My racing mates were very competitive; many were from Wall Street and they wanted to win at all costs. There were a few incidents of over powered sails, an accidental-gybe, and one collision that de-masted two boats at the starting line as J24 “captains” jostled for position just after the one minute cannon signal.
This was competitive sailing; I usually came home from races covered in bruises slamming onto the deck to avoid swinging booms. While it was interesting and mostly fun, one summer of the MYC was enough. I clearly was not the competitive type that the MYC attracted.
Besides, TIP was pregnant.
After the PA study my biggest sale ever, and it was a team effort as I was just one member of the proposal team, was to the New York City Department of Correction (no “s” at the end of Correction).
The DOC put out an RFP (request for proposals) for an inmate telephone and commissary management system for NYC jails, including the 10 jails on Rikers Island and the smaller jails in each of the City’s boroughs.
It was a long and complicated technical proposal and sales effort.
The final competition came down to DEC, IBM, and one of the big Bell companies, I think Southwest Bell. These were exactly the companies DEC hired people like me to compete against.
No one thought we could win the business. Certainly not against IBM and SW Bell.
We won the business.
It wasn’t an easy or a fast win. We had to wait almost a year while the new NYC mayor David Dinkins took office and reviewed all pending contracts awards and announcements. My management was so concerned about the prolonged wait that I tried to avoid them in the hallways because they always asked me “Plaut; the DOC; we need this business; you need this business; what’s going on; we really need this business… “.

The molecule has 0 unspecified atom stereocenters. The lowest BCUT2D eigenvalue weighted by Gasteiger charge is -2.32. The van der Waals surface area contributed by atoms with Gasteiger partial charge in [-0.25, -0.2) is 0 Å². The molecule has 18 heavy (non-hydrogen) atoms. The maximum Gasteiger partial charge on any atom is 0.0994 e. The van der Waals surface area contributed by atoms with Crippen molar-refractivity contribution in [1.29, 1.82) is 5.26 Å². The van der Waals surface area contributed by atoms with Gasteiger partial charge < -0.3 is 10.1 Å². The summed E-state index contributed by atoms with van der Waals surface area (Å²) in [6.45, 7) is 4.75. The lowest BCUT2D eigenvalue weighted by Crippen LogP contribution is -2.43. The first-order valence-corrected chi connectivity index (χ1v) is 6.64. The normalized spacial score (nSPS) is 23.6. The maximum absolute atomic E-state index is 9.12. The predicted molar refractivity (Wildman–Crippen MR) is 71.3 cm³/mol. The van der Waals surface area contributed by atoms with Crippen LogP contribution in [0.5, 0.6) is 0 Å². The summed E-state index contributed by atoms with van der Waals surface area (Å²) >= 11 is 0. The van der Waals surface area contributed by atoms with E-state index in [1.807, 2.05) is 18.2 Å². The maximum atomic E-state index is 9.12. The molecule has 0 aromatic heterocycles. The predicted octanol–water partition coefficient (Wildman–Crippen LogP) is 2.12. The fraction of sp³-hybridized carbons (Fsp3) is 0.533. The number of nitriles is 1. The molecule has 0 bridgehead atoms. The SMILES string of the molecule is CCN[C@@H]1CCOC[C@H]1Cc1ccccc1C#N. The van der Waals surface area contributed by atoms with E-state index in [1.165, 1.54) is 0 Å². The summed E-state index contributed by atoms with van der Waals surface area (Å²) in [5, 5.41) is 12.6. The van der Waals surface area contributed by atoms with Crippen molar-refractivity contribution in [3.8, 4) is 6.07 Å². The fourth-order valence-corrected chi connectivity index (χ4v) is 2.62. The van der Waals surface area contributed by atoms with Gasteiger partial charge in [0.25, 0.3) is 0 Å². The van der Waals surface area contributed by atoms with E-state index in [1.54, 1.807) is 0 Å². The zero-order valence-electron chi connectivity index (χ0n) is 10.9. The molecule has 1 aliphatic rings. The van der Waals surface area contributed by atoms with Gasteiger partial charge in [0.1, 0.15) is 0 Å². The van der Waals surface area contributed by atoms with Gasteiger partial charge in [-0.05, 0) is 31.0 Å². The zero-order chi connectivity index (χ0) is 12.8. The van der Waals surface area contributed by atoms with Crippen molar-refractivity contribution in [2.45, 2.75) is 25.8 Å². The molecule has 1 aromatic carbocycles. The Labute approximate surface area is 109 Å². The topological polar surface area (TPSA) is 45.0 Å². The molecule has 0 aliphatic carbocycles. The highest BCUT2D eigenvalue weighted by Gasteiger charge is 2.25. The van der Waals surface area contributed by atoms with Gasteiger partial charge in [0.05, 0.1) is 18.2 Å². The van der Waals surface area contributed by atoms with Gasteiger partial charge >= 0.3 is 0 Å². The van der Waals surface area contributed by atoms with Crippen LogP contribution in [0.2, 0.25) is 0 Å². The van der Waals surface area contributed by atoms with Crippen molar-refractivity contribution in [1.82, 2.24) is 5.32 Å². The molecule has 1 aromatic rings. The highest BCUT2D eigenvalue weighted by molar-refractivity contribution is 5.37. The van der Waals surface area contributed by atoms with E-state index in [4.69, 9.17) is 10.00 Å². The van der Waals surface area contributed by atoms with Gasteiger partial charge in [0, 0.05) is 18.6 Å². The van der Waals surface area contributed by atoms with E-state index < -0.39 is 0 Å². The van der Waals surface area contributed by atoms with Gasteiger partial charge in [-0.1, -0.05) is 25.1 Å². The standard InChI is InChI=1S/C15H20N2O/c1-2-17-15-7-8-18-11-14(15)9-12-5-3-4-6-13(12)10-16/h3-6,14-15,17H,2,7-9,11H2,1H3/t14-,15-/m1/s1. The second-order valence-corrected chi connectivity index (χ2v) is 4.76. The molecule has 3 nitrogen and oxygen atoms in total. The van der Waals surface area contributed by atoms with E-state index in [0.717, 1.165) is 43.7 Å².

While we waited for Mayor Dinkins’ advisors and commissioners to approve the contract, TIP gave birth to a boy; we named him William after a Catholic priest that was an important influence in TIP’s life.
I was there at the birth and have some observations from that experience:
- If men had to give birth, humans would have died out as a species a long time ago.
- Delivery rooms are really cold.
- Umbilical cords are really strong.
When we brought William home in the back of a yellow cab TIP cried. She explained “I’m crying because we’re bringing William home now, but someday he’ll grow up and leave home forever.” It made sense to me and I too started to worry about it.
After looking at larger apartments in New York City we decided that maybe a move to the suburbs was in order. TIP did not have a driver’s license; she had spent her adult life in NYC and never had the need to get one. If we were going to move to the “country” she would need to learn how to drive.
TIP started taking driving lessons. Each Saturday morning she would eagerly wait in the lobby of our building and take a full hour of lessons on the quiet weekend morning square grid streets of Manhattan. She always returned from the lessons excited. TIP must have been a natural because she got her NY State driver’s license rather quickly.